1 Defcon 20 Owning One To Rule Them All Dave DeSimone Manager, Information Security Fortune 1000 Dave Kennedy Founder, Principal Security
2 About the Speaker Founder, Principal Security Consultant at TrustedSec. Business guy, Penetration Tester, Exploit Writer. Creator of The Social-Engineer Toolkit (SET) and Artillery. Author of Metasploit: The Penetration Testers Guide. Back Track Development Team Exploit-DB Team Social- Engineer.org and ISDPodcast.
3 The Concept Compromise as few systems as absolutely necessary without needing them all. Repeatable to most companies (tested on a number of pentests) Attack systems that normally don t get attacked.
4 Understanding Technology A few concepts we ll dive into how they work and understand them. We ll cover step by step how to reproduce what we did here. Establish a methodology for doing this in a pentest.
5 PXE Boot Most of us are familiar with PXE booting. Preboot Execution Environment (PXE) pronounced pixie Allows the ability to boot to an image on the network. Almost every mid/large-sized company uses PXE boots.
6 Reason for PXE Allows you to load a corporate standard image on a machine through the network. Usually have multiple types of images, such as Server images, Workstation images, etc. Ability to streamline corporate images to any user on the network.
7 Types of PXE Supported Imaging Every vendor has a network imaging solution, most popular is Microsoft. Light-Touch and Zero-Touch are the two most widely used imaging software solutions out there. There are others such Symantec, etc. that provide imaging as well.
8 Light Touch Requires user interaction in order to successfully install the base image. Some require a password in order to load, this is only a domain user account typically (it s all fileshare permissions to the image). Ability to load a full image preconfigured.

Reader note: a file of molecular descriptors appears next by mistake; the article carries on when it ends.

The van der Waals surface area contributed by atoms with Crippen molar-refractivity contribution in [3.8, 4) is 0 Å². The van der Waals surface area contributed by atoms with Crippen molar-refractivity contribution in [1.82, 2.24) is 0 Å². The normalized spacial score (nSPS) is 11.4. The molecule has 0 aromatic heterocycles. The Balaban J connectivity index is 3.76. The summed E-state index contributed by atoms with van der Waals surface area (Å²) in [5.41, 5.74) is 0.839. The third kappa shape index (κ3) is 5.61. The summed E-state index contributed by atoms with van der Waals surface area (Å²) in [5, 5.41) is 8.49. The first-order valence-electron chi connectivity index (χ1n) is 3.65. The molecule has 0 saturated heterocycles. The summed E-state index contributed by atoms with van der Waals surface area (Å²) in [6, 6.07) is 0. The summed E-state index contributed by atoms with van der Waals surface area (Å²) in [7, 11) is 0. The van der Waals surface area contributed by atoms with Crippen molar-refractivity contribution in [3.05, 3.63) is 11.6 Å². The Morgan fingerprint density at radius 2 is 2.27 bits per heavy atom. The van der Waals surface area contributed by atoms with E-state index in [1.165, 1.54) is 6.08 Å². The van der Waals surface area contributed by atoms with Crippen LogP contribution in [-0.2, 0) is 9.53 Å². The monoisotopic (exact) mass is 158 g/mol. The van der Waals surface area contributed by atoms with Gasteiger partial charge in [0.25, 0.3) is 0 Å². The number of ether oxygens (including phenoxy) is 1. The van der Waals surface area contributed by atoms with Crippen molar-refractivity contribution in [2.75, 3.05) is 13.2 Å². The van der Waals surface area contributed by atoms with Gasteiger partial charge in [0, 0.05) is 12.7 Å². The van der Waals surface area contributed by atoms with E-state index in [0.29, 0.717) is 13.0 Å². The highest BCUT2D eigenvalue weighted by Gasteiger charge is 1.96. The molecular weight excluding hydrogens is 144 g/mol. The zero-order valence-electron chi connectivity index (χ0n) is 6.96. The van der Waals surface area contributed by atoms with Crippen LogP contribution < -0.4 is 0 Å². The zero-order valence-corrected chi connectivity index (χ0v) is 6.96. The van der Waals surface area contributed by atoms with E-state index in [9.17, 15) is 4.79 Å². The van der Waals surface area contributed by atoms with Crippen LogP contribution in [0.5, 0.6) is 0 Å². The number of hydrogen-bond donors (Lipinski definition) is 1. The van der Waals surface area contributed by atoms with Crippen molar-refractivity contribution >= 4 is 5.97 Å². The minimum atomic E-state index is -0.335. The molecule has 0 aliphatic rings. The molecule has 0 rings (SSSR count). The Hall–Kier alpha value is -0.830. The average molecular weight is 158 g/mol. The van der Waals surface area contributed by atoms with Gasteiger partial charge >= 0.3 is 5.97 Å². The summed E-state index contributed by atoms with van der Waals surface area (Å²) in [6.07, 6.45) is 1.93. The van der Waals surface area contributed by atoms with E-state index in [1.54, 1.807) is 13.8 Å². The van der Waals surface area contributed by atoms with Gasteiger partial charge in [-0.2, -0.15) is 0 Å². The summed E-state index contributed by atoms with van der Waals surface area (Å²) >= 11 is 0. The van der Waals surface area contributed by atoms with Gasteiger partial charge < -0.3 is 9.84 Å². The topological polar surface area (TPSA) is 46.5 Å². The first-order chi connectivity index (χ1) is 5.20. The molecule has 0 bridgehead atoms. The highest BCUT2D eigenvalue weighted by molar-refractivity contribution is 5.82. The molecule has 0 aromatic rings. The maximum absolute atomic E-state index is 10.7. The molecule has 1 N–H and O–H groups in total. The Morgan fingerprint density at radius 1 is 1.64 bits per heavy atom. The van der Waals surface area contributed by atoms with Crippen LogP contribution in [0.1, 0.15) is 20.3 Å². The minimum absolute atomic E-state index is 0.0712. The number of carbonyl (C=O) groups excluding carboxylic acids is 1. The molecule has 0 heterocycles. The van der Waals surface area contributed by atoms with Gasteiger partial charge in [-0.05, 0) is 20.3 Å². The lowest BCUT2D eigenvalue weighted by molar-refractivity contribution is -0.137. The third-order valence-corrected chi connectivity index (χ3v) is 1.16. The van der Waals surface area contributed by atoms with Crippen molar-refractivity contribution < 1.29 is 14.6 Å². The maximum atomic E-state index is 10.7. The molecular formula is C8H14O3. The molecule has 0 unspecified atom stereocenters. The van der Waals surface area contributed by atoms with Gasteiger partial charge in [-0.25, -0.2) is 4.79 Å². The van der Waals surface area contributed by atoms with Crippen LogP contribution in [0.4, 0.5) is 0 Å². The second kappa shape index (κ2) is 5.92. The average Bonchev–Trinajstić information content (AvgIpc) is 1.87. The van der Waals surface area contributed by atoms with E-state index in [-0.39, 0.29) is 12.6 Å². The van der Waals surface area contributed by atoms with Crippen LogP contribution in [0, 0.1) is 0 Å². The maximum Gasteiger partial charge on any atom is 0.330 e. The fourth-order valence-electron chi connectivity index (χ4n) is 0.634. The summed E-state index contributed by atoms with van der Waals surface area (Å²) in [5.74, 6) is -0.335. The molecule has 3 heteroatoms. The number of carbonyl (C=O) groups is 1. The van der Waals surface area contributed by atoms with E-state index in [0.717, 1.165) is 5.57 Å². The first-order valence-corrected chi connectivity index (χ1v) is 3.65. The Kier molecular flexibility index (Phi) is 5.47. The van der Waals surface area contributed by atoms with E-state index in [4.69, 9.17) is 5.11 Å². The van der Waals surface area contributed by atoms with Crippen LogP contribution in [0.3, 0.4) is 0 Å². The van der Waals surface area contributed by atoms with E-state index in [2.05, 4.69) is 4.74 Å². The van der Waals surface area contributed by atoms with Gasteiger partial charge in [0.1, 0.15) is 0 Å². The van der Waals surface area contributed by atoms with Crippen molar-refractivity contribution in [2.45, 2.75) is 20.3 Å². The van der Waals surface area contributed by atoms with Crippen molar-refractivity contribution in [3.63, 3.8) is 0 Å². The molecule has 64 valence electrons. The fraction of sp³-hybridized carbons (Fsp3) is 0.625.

9 Light Touch Screenshots
10 Light Touch Screenshots
11 Light Touch Screenshots
12 Zero Touch The Zero Touch requires no human interaction at all and boots from PXE. This is what is most widely used in enterprises that we ve seen. Loads an entire corporate image by booting into an environment.
13 Zero Touch Screenshots
14 Zero Touch Screenshots
15 Zero Touch Screenshots
16 Zero Touch Screenshots
17 Zero Touch Screenshots
18 Zero Touch Screenshots
19 Zero Touch Screenshots
20 First Phase of ADack Internal Penetration Test Boot into a PXE environment, loads base corporate image. Dump local admin hashes (automatically updated since its joined to the domain) on the machine.
21 Pillage InformaEon When we did this for the first time, we noticed an SCCM agent. Thought this an interesting avenue of attack and possibly fruitful from an attack standpoint.
22 System Center ConfiguraEon Manager SCCM is the standard for a centralized AD management environment. (SCCM) It replaces WSUS to allow a centralized fashion for patch management and software distribution (one feature of many of SCCM). Ability to create, manage, and deploy packages across the entire company environment.
23 SCCM Architecture Left blank, need to show an architecture map hdp://blogs.msdn.com/b/shitanshu/archive/2010/03/15/phase- 1- configuraeon- manager- virtualizaeon- in- microsou- it.aspx
24 The ADack Phase 2 On the compromised machine, the SCCM agent is already deployed and preconfigured. As a standard user, you can pull information from the SCCM agent that will enumerate the name of the central/primary server and other configuration properties. Review SCCM logs on the compromised machine to gather information on how often package runs and also to determine site code, package name and ID.
25 Screenshot of SCCM Agent
26 Screenshot of SCCM Logs
27 Screenshot of SCCM Logs (cont d.)
28 What we have so far Local admin credentials in most cases those are the same on every system. SCCM Management Server hostname Our target SCCM Package ID - Will be used during attack
29 The Goal Log onto an SCCM server with local administrator permissions. Gain access to the source repository which is typically on the central management server. Pack/backdoor a valid package, then deploy to the entire company.